American financial advisory services clients would flock to Facebook, Google or Amazon if given the opportunity, a new study revealed.

About 46% of U.S. banking, insurance and wealth management customers surveyed by Accenture said they would switch to the tech giants, according to a global study the firm released this month. The results also showed widespread openness to automated advice.

Bloomberg News

Google, Amazon, Facebook and Apple “are setting the standards in terms of customer experience and the level of personalization consumers expect,” said Stephanie Sadowski, managing director of Accenture’s distribution and agency management division.

“In order for traditional firms to keep their trusted position with consumers, they will need to deliver simple, highly digital experiences that will delight customers, and robo services is one way to do this.”

Some 78% of consumers from the 18 different countries covered by the survey said they would welcome robo advice about traditional investing. A smaller but still significant proportion, 68%, said they were interested in robo advice about retirement planning.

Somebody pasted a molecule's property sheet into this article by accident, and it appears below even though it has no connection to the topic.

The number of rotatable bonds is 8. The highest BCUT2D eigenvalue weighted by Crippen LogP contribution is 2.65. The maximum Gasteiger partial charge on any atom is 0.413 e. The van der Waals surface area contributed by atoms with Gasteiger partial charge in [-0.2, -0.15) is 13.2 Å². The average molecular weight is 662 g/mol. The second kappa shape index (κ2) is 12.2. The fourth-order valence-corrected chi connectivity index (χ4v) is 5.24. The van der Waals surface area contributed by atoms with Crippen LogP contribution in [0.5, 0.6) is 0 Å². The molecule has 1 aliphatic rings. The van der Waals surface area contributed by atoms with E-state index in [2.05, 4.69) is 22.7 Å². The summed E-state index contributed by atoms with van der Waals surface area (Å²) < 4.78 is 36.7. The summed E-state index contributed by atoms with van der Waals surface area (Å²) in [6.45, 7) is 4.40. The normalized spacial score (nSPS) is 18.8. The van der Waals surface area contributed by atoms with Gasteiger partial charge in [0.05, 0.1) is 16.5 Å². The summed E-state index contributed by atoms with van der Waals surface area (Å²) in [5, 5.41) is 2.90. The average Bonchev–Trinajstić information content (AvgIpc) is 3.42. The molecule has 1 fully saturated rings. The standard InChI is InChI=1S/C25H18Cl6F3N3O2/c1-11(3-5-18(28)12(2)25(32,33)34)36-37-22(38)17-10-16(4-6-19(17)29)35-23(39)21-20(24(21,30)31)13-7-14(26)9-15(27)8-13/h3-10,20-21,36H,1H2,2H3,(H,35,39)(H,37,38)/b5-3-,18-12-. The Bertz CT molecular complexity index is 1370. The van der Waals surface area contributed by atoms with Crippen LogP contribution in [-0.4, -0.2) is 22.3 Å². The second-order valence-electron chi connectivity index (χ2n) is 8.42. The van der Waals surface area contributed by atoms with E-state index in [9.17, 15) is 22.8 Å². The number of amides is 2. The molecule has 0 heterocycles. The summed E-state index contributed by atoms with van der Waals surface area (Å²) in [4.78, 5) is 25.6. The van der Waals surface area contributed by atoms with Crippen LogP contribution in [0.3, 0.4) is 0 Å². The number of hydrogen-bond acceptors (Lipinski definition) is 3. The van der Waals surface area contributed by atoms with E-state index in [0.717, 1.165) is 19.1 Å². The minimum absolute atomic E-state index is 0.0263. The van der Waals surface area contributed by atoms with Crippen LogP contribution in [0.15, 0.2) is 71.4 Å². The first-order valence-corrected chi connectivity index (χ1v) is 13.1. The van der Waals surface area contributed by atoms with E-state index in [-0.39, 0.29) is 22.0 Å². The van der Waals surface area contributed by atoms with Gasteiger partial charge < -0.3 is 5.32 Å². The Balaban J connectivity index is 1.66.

Yet advisers eager to add such new technology also must embrace the tech giants’ analytical analysis, according to the study. Companies like Google, Amazon, Facebook and Apple “have become masters of tailoring their services to the customer’s individual needs,” the study said.

“Financial providers need to learn from this experience, and provide a suite of products and services that are relevant to the customer’s stage of life or immediate financial needs,” according to Accenture.

The firm surveyed 32,715 people worldwide, 9,987 of whom identified as existing financial advisory clients. More than a third of the overall respondents, about 38%, said they would hire the tech firms for financial advice if they could do so.

Advisers shouldn’t worry too much right away about Facebook, Google, Amazon or other tech firms taking their business, though, Sadowski said.

“Banks and investment firms are highly regulated entities; in order to enter this space, a technology firm would have to have the appetite to adhere to those same regulatory restrictions,” she said. “Also, our research shows that investors want a combination of both robo and human advice, which may pose a challenge to tech firms.”

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